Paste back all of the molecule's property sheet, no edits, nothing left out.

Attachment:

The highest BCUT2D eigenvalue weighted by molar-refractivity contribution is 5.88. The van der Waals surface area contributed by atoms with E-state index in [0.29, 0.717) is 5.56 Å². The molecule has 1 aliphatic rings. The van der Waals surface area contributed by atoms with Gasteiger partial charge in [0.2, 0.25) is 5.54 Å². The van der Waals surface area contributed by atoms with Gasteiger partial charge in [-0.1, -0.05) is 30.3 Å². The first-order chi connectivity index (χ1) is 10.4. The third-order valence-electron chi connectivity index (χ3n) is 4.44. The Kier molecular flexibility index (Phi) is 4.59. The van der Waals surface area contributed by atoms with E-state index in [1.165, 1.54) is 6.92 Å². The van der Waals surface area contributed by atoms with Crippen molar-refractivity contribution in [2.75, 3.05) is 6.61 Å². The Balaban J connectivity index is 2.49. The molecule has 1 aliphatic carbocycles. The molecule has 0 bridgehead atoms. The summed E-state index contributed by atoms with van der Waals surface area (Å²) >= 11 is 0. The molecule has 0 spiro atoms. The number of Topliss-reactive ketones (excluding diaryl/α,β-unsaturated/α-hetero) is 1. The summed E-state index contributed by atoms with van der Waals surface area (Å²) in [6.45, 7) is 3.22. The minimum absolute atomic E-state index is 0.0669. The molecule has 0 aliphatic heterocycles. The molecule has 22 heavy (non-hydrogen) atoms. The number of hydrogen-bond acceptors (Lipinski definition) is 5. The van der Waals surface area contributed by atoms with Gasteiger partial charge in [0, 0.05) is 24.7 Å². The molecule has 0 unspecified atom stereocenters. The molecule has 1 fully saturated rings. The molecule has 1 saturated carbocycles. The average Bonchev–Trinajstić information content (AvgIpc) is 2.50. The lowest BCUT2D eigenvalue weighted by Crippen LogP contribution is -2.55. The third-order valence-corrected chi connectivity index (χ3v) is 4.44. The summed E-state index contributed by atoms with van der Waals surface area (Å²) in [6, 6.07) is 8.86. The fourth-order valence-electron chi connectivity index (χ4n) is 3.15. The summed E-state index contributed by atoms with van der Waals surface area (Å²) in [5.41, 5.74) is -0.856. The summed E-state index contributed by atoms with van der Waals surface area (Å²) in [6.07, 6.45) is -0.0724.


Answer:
The highest BCUT2D eigenvalue weighted by molar-refractivity contribution is 5.88. The van der Waals surface area contributed by atoms with E-state index in [0.29, 0.717) is 5.56 Å². The molecule has 1 aliphatic rings. The van der Waals surface area contributed by atoms with Gasteiger partial charge in [0.2, 0.25) is 5.54 Å². The van der Waals surface area contributed by atoms with Gasteiger partial charge in [-0.1, -0.05) is 30.3 Å². The first-order chi connectivity index (χ1) is 10.4. The third-order valence-electron chi connectivity index (χ3n) is 4.44. The Kier molecular flexibility index (Phi) is 4.59. The van der Waals surface area contributed by atoms with E-state index in [1.165, 1.54) is 6.92 Å². The van der Waals surface area contributed by atoms with Crippen molar-refractivity contribution in [2.75, 3.05) is 6.61 Å². The Balaban J connectivity index is 2.49. The molecule has 1 aliphatic carbocycles. The molecule has 0 bridgehead atoms. The summed E-state index contributed by atoms with van der Waals surface area (Å²) >= 11 is 0. The molecule has 0 spiro atoms. The number of Topliss-reactive ketones (excluding diaryl/α,β-unsaturated/α-hetero) is 1. The summed E-state index contributed by atoms with van der Waals surface area (Å²) in [6.45, 7) is 3.22. The minimum absolute atomic E-state index is 0.0669. The molecule has 0 aliphatic heterocycles. The molecule has 22 heavy (non-hydrogen) atoms. The number of hydrogen-bond acceptors (Lipinski definition) is 5. The van der Waals surface area contributed by atoms with Gasteiger partial charge in [0, 0.05) is 24.7 Å². The molecule has 0 unspecified atom stereocenters. The molecule has 1 fully saturated rings. The molecule has 1 saturated carbocycles. The average Bonchev–Trinajstić information content (AvgIpc) is 2.50. The lowest BCUT2D eigenvalue weighted by Crippen LogP contribution is -2.55. The third-order valence-corrected chi connectivity index (χ3v) is 4.44. The summed E-state index contributed by atoms with van der Waals surface area (Å²) in [6, 6.07) is 8.86. The fourth-order valence-electron chi connectivity index (χ4n) is 3.15. The summed E-state index contributed by atoms with van der Waals surface area (Å²) in [5.41, 5.74) is -0.856. The summed E-state index contributed by atoms with van der Waals surface area (Å²) in [6.07, 6.45) is -0.0724.